If you are reading this column, you may be either doing the most difficult job in travel and looking after customers, or supporting those people on the frontline looking after customers. I say the most difficult job because it is the one with the most responsibility.
A business exists to find a customer and get them to stay with it – and, for many, to use that success to make a positive difference to its wider communities and society.
Historically, many travel businesses used a high street presence or a marketing department to find customers, and it was the responsibility of the agent – in a shop or call centre – to convert the prospective customer into a booker. The agent was the booking engine. The power of the impression left by that agent with the customer, alongside the holiday experience itself, determined whether that customer would return.
As businesses got more mature in capturing data about customer preferences, marketeers could augment that first impression to get customers to rebook.
With the development of the internet, some businesses began using data and technology to remove the need for the sales agent: the company’s marketing activity found the customer, the technology enabled the enquiry to be converted into a booking, and advanced – yet impersonal – marketing sought to develop a digital relationship with the customer.
But that story doesn’t give the full picture. It doesn’t take into account those agents who do such a good job of caring for their customers that they don’t need the company’s marketing or shop premises. Everything a customer chooses to book with their personal agent, they could also book online, but they choose not to do so because they like the person in the travel company they do business with. In fact, they like each other so much that they often become friends for life. The customer loves the care they receive and the agent loves the job they do.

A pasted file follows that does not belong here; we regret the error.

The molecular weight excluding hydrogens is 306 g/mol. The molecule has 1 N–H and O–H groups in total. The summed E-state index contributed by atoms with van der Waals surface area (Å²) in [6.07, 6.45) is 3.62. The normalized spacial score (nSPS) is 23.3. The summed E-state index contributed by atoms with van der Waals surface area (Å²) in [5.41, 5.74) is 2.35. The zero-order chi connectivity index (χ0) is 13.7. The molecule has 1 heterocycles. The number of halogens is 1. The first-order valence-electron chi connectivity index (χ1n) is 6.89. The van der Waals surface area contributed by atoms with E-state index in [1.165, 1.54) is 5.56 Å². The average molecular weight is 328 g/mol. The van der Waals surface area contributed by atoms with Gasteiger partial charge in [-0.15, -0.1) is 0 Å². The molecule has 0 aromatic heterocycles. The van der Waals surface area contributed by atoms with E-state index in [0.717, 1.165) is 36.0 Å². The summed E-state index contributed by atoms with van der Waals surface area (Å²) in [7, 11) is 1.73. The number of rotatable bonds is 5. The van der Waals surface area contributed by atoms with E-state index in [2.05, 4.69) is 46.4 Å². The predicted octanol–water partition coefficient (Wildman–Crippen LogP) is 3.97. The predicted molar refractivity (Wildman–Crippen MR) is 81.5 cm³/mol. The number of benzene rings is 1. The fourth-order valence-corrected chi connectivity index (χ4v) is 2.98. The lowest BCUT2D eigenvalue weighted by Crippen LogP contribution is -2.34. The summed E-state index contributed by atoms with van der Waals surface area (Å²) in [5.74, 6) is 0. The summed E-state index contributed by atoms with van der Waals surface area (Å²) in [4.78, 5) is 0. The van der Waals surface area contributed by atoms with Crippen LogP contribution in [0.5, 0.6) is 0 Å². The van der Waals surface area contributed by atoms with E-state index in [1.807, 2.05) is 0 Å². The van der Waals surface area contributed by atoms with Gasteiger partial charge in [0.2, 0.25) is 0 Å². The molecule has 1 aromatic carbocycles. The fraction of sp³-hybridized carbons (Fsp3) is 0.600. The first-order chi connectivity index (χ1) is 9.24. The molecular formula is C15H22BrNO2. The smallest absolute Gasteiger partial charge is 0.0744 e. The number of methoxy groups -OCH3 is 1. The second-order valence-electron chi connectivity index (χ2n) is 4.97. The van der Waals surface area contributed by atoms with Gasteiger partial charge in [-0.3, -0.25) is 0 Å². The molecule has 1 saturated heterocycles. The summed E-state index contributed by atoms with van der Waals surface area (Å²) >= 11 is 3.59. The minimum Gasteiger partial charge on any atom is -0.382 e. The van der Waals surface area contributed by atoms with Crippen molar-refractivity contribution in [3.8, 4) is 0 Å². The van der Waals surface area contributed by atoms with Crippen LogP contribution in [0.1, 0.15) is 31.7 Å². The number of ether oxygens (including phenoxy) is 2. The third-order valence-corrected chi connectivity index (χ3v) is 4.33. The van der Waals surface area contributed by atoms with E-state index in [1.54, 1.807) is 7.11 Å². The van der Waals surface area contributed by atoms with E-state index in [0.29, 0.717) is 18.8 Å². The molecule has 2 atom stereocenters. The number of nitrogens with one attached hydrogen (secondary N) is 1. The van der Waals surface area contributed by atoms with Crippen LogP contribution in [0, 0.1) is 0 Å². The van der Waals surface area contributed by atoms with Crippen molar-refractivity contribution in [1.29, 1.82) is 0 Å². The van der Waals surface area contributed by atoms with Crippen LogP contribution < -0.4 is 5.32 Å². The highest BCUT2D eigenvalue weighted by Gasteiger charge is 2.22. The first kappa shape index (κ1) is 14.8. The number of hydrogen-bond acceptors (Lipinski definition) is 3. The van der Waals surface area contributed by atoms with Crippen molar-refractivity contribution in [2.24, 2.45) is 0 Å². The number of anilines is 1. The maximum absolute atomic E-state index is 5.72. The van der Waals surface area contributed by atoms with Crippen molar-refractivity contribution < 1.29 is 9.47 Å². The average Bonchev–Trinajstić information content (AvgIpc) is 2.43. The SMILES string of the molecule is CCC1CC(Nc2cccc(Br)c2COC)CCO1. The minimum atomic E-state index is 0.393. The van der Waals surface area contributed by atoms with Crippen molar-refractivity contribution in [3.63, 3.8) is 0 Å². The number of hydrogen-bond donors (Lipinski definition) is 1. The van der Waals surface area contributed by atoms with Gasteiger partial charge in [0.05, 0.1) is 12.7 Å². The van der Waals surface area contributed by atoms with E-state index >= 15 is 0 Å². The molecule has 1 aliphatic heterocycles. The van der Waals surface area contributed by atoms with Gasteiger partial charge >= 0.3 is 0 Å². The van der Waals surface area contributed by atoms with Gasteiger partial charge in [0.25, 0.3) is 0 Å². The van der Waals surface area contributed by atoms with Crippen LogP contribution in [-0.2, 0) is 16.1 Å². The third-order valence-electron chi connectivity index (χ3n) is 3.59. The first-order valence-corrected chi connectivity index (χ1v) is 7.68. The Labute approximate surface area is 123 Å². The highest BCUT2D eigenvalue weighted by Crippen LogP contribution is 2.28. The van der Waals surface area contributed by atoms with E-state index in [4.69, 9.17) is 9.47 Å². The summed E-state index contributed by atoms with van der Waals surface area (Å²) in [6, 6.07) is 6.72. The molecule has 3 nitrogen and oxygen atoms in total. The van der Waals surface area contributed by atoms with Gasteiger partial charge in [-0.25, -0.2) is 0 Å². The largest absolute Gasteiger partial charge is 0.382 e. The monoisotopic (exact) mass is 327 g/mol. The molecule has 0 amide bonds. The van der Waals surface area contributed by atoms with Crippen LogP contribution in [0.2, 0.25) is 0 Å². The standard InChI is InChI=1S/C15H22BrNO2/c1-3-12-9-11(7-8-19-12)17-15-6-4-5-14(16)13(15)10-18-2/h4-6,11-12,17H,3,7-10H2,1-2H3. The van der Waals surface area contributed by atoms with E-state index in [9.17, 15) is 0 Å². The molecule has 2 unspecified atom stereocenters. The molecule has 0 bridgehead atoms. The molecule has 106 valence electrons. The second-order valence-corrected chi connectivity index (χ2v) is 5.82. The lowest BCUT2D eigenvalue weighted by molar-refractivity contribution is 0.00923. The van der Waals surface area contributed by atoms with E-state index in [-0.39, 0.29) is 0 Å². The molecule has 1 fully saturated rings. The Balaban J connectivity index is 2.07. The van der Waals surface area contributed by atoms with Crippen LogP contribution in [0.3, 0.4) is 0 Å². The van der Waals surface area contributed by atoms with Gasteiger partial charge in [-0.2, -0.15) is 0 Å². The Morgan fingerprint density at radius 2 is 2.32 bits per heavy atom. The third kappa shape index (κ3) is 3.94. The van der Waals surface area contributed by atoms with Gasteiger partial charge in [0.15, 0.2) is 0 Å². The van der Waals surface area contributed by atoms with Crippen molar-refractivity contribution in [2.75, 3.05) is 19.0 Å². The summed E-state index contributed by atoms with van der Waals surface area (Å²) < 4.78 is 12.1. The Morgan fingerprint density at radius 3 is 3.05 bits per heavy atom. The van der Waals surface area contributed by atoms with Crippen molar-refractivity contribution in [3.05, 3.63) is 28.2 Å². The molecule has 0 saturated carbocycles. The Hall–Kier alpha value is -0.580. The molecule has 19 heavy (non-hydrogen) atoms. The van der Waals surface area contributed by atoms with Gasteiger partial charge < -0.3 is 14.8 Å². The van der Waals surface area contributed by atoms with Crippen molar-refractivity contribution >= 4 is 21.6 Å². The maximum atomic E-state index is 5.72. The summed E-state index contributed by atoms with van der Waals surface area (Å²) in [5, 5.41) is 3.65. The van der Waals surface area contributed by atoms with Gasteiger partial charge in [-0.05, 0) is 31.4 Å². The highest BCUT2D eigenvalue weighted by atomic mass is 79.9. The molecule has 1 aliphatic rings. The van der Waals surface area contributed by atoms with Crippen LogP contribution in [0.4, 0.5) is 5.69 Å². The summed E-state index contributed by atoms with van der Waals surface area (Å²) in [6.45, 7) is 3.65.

The fundamental building block for this model to work is for the person who does the most important job – looking after the customer – to be empowered and trusted to make decisions about what is right for the client: which holiday choices to offer, which suppliers to use, what prices to offer, what margins to make, which words to use when dealing with a customer and what hours to work to meet the needs of the customer and their personal life.
Clearly, support will need to be in place both in terms of people and parameters, but the essence of creating a travel experience under this caring model is trusted to the professional.
So empowerment is fundamental to caring and building trust between people, between customers and sales people and between employees and brands. And that is not unique to travel. The most successful businesses that believe in the role of the human being as part of the sales process are such because they trust their sales people to make the important decisions.
Steve Byrne is chief executive of Travel Counsellors